One of the first things I noticed was that employees greeted us wherever we went. If an employee passed by, whether it was a nurse, security guard, doctor or janitor, they all greeted us and asked us how we were doing. We were given a restaurant-seating-style pager when he was taken down to surgery, allowing us to move freely around the hospital (cafeteria, gift shop, coffee shop, and even the maternity ward where they played Braham’s lullaby every time a baby was born) without feeling like we would miss something important. This took a lot of stress out of waiting for 5 hours because it gave us time to walk around and get our minds on something besides “I wonder how it’s going in there.” When we did sit in the surgery waiting area, the OR nurse gave us periodic updates on how surgery was progressing. There were certain outcomes (besides “death” as the obvious one) we were afraid of, so when they hit milestones in the procedure that meant those outcomes seemed unlikely, she came out and informed us. When the surgery was over, the doctor came out and discussed the procedure and results with us. He even brought out a picture of the area they had performed surgery on (as a before picture), to show us what had been causing his pain. Since the area they operated on was the colon, I personally could have done without this, but I’m sure it’s helpful to people with stronger stomachs. When we left to take my grandmother to dinner while he was in recovery, there was an employee with a golf cart waiting by the entrance to transport elderly and disabled visitors to their cars so they didn’t have to walk so far.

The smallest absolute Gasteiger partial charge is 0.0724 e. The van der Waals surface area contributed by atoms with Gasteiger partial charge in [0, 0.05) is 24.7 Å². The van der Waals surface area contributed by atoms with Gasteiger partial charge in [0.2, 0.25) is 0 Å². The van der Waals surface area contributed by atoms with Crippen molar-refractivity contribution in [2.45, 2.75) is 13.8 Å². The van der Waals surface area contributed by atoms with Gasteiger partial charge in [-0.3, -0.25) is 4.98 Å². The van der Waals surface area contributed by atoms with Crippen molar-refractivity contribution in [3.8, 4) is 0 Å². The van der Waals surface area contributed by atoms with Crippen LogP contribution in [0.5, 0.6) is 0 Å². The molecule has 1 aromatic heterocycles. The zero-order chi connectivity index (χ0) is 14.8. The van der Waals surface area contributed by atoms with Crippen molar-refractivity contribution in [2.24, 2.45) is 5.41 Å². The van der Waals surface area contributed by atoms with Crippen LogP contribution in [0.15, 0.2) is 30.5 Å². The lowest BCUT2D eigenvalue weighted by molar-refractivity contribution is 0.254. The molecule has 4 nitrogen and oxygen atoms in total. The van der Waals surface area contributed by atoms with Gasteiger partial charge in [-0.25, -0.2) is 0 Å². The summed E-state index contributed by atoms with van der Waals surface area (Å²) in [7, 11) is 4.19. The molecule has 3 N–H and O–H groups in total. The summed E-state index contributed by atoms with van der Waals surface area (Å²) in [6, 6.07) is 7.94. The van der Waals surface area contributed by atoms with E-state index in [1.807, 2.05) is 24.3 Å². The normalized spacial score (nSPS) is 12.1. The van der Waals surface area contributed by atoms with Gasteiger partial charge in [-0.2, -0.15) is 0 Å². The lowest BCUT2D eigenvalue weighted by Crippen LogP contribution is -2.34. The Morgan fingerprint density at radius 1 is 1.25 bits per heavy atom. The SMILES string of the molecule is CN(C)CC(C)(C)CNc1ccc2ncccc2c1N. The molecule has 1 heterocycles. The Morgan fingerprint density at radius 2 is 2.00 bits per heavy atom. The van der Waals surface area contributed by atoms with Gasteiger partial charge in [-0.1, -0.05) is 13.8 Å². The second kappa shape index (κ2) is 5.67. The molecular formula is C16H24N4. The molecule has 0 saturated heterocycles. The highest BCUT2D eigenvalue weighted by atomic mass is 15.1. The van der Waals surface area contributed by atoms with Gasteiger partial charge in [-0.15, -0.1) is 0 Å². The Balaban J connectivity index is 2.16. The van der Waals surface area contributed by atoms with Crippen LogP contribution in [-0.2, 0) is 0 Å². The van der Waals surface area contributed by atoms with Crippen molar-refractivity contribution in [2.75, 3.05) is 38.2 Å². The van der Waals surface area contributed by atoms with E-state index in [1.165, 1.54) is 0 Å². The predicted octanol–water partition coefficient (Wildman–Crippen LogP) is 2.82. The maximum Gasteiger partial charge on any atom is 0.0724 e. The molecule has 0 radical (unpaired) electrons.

None of these things have a direct impact on the skill set of the doctors and nurses in the hospital, but as a worried visitor or patient, they make you feel cared for and ease your mind. Indirectly, they have a huge impact on the skill set of the doctors and nurses. Doctors and nurses want to work in the best hospitals. The best hospitals have high patient satisfaction ratings, the newest technologies, and a reputation for innovation. By investing in small ways, like increasing patient satisfaction through better interactions with hospital employees, and in big ways like moving to a new location and infusing better technologies, SRMC can lure the best doctors over time and continually increase their ratings. The doctor who performed my grandfather’s surgery was a recent addition to the hospital’s staff from Johns Hopkins.